For a fresh, fun way to quickly assess student progress, try having them “Tap Out!” in person or online. Kids can think about their efforts toward meeting a learning target, and teachers get ongoing formative assessment data, writes NBCT Rita Platt. Lots of tips and tools!
Discover how to create actionable feedback for your students and teach them true self-assessment as you transform your role from evaluator to coach. Teacher leader Laura Von Staden “definitely” recommends this step-by-step guide to shifting from a focus on scores and grades to a focus on learning and mastery.
Teacher Kathleen Palmieri strongly recommends the 2nd edition of Robyn Jackson’s book on the principles of mastery teaching, noting updated information, new tools and fresh topics that reflect Jackson’s own decade of learning. Included: a mastery self-assessment.
Mary Tarashuk just finished a required teacher self-assessment, using a large array of rubrics designed for her state by a former principal and leadership consultant. It has her wondering if top education and corporate leaders might benefit from a rubric, too? She offers a 1st draft.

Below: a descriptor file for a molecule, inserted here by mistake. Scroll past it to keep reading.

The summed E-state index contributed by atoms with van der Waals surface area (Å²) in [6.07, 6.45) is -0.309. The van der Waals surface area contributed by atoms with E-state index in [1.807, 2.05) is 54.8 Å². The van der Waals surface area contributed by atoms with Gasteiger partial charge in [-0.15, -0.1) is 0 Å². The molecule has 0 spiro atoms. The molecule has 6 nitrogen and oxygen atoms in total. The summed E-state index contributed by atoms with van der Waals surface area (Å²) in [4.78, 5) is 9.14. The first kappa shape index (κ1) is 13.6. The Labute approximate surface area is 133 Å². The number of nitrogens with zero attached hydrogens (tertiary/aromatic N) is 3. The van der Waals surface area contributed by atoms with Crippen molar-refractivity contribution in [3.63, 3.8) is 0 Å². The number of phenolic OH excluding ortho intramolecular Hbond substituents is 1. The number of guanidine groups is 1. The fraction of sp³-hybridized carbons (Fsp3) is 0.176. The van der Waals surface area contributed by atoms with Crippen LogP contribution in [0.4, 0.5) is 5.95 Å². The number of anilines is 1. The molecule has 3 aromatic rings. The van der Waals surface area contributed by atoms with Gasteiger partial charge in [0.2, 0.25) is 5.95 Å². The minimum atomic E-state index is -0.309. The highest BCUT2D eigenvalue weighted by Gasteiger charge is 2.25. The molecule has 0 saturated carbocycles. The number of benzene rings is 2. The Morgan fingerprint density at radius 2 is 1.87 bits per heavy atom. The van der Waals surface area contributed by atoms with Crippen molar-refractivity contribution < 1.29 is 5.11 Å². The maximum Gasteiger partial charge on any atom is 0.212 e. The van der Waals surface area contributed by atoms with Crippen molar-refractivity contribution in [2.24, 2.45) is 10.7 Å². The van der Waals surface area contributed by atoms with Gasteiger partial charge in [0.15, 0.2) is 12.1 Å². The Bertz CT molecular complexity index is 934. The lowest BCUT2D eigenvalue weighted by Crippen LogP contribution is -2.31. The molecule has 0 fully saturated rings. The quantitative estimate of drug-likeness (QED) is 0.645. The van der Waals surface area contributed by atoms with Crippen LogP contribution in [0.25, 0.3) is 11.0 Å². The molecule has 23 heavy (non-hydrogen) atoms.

How do we help kids become skillful at evaluating their own work and performance against clearly established criteria? Curtis Chandler highlights quality self-assessment practices, sharing how-to’s and apps for rubrics, portfolios, data notebooks, concept maps and more.
A Closer Look: Learning More About Our Writers with Formative Assessment (K-6) provides insight into an area often glossed over during writing instruction. Teacher turned teacher educator Benjamin Boche reports novices and veterans can deepen their workshop practice.
If you are a STEM teacher, you’ve likely made productive teamwork one of your goals. Just as likely, you’ve probably learned that simply putting kids in groups does not automatically make this happen. Anne Jolly shares a step by step process to build successful teams.
Michelle Russell shares some of the simple tech (and not-so tech) tools she’s using to take quick measures of math students’ progress and understanding. One of her favorites is a sticky note strategy spread over three days that’s proved both engaging and revealing.
Every time Elisa Waingort opens Leaders of Their Own Learning, she finds another simple but brilliant suggestion to improve her teaching and the learning of her students. She recommends repeated reading of this fully resourced guide to student-driven learning and assessment.
Mary Tarashuk looks beyond her formal annual review to consider her personal assessment portfolio. Her students have learned “a bit about compassion, sympathy, empathy, the importance of friendship and community. This is the true measure of my Affectiveness.”